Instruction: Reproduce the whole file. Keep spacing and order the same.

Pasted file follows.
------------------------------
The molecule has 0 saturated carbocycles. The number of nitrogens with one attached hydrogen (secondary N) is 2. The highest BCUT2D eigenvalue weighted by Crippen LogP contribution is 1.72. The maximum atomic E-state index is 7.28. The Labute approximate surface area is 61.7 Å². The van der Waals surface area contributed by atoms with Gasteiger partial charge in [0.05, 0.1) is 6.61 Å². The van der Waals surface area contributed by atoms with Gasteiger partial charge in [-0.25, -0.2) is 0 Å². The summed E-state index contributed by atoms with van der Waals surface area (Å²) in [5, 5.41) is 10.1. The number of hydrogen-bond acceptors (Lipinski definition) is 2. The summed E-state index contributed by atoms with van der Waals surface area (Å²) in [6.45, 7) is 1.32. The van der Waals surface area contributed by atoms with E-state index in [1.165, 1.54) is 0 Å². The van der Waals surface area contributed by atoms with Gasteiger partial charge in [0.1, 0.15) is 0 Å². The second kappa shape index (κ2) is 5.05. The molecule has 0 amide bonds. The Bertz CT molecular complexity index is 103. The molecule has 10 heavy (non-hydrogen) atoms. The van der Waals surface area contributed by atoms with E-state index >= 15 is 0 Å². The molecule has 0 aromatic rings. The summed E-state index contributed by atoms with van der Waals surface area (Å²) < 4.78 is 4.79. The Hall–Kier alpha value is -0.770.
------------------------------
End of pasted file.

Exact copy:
The molecule has 0 saturated carbocycles. The number of nitrogens with one attached hydrogen (secondary N) is 2. The highest BCUT2D eigenvalue weighted by Crippen LogP contribution is 1.72. The maximum atomic E-state index is 7.28. The Labute approximate surface area is 61.7 Å². The van der Waals surface area contributed by atoms with Gasteiger partial charge in [0.05, 0.1) is 6.61 Å². The van der Waals surface area contributed by atoms with Gasteiger partial charge in [-0.25, -0.2) is 0 Å². The summed E-state index contributed by atoms with van der Waals surface area (Å²) in [5, 5.41) is 10.1. The number of hydrogen-bond acceptors (Lipinski definition) is 2. The summed E-state index contributed by atoms with van der Waals surface area (Å²) in [6.45, 7) is 1.32. The van der Waals surface area contributed by atoms with E-state index in [1.165, 1.54) is 0 Å². The van der Waals surface area contributed by atoms with Gasteiger partial charge in [0.1, 0.15) is 0 Å². The second kappa shape index (κ2) is 5.05. The molecule has 0 amide bonds. The Bertz CT molecular complexity index is 103. The molecule has 10 heavy (non-hydrogen) atoms. The van der Waals surface area contributed by atoms with E-state index >= 15 is 0 Å². The molecule has 0 aromatic rings. The summed E-state index contributed by atoms with van der Waals surface area (Å²) < 4.78 is 4.79. The Hall–Kier alpha value is -0.770.